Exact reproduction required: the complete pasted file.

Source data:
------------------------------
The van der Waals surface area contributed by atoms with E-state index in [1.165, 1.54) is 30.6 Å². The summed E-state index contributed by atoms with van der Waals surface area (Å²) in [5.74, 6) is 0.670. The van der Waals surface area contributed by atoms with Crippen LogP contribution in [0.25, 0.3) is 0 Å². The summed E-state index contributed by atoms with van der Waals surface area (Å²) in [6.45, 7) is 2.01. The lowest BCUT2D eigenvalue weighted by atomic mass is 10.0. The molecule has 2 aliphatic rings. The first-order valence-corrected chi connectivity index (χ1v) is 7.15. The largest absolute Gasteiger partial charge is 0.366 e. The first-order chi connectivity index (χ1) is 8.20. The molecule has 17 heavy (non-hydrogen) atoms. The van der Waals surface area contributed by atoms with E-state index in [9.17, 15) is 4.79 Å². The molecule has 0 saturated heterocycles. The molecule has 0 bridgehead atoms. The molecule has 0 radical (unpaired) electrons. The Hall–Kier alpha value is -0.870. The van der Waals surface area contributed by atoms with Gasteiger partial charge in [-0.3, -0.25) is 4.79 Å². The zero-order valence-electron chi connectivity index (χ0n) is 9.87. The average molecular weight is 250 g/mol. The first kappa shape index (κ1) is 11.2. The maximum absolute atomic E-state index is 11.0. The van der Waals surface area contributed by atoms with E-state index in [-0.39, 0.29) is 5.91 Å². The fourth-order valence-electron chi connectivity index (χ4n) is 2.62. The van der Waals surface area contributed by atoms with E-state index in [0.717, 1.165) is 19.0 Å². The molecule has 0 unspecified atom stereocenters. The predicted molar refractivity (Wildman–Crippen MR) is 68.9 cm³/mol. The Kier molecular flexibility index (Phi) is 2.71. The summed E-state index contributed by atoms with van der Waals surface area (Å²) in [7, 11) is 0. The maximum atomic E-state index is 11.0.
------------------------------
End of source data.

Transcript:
The van der Waals surface area contributed by atoms with E-state index in [1.165, 1.54) is 30.6 Å². The summed E-state index contributed by atoms with van der Waals surface area (Å²) in [5.74, 6) is 0.670. The van der Waals surface area contributed by atoms with Crippen LogP contribution in [0.25, 0.3) is 0 Å². The summed E-state index contributed by atoms with van der Waals surface area (Å²) in [6.45, 7) is 2.01. The lowest BCUT2D eigenvalue weighted by atomic mass is 10.0. The molecule has 2 aliphatic rings. The first-order valence-corrected chi connectivity index (χ1v) is 7.15. The largest absolute Gasteiger partial charge is 0.366 e. The first-order chi connectivity index (χ1) is 8.20. The molecule has 17 heavy (non-hydrogen) atoms. The van der Waals surface area contributed by atoms with E-state index in [9.17, 15) is 4.79 Å². The molecule has 0 saturated heterocycles. The molecule has 0 bridgehead atoms. The molecule has 0 radical (unpaired) electrons. The Hall–Kier alpha value is -0.870. The van der Waals surface area contributed by atoms with Gasteiger partial charge in [-0.3, -0.25) is 4.79 Å². The zero-order valence-electron chi connectivity index (χ0n) is 9.87. The average molecular weight is 250 g/mol. The first kappa shape index (κ1) is 11.2. The maximum absolute atomic E-state index is 11.0. The van der Waals surface area contributed by atoms with E-state index in [-0.39, 0.29) is 5.91 Å². The fourth-order valence-electron chi connectivity index (χ4n) is 2.62. The van der Waals surface area contributed by atoms with E-state index in [0.717, 1.165) is 19.0 Å². The molecule has 0 unspecified atom stereocenters. The predicted molar refractivity (Wildman–Crippen MR) is 68.9 cm³/mol. The Kier molecular flexibility index (Phi) is 2.71. The summed E-state index contributed by atoms with van der Waals surface area (Å²) in [7, 11) is 0. The maximum atomic E-state index is 11.0.